Really, this is as weak a shortlist as I expect to see in the Nebula Short Fiction categories. As ever, the main problem is not exactly the stories that made it, but the many outstanding stories that didn’t. (Which I won’t list because I already have, elsewhere — a look at my Best of the Year contents will represent a strong hint though. (The Chiang story is a special case vis-a-vis that, by the way — be assured I consider it plenty good enough to be listed with the stories I’m reprinting.)

    So the BSFA is doing Retro-Hugos now, eh? I didn’t know that. Is this a one time thing? Not a bad shortlist (though I remain astonished at the 1953 lineup, featured on the last Retro-Hugo shortlist). Other candidates: The Languages of Pao, Red Alert, Next of Kin, VOR, We Have Fed Our Sea, War of the Wing Men. But I won’t argue seriously that any of those need replace anything on the shortlist.

    Rich Horton

  7. Happy enough to oblige Andrew, I suppose.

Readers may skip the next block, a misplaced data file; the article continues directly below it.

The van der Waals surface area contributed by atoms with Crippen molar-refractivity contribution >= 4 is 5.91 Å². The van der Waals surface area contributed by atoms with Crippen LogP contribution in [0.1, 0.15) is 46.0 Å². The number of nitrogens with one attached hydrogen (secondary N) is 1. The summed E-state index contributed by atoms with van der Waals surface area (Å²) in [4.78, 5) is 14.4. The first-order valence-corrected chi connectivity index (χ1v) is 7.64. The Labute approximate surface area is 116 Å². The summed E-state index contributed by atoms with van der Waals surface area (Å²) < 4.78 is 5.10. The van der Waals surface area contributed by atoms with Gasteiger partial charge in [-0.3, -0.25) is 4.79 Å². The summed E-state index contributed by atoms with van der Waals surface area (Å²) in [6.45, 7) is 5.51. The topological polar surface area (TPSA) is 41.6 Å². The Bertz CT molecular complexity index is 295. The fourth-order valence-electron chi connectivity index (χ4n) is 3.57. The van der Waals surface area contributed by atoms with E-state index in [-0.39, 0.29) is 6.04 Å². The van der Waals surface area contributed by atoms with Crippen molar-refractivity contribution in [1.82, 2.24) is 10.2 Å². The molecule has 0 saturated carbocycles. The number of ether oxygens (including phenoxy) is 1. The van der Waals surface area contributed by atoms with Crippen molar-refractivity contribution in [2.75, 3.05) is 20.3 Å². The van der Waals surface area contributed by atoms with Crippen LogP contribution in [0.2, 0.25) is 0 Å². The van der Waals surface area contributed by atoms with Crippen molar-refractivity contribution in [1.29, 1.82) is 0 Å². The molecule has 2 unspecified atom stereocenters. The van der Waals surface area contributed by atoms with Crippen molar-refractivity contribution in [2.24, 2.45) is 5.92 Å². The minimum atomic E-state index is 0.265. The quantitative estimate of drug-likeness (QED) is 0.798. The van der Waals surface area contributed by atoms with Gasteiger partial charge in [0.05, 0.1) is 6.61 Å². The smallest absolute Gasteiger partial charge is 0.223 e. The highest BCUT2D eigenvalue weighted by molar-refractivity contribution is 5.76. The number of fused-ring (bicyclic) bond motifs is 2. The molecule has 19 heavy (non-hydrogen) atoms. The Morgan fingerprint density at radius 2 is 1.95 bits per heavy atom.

Very good of you, though I think he was looking for someone to do it at SF Awards Watch, not here. ;-)

    As ever, the main problem is not exactly the stories that made it, but the many outstanding stories that didn’t.

    Yes. Even allowing for the fact that most of a UK-based readership aren’t going to have seen many anthologies, and probably are less likely to read Asimov’s and F&SF (although Chiang’s nomination somewhat contradicts that), I still think this isn’t the best selection. I’m also quite surprised that nothing from Foundation 100 made it.

    Is this a one time thing?

    Yes — to mark the 50th anniversary of the BSFA, this year. And it’s not a retro Hugo, obviously, it’s a retro BSFA Award! Although, in practice, it seems to have generated a shortlist remarkably similar to that for the 1958 Hugo.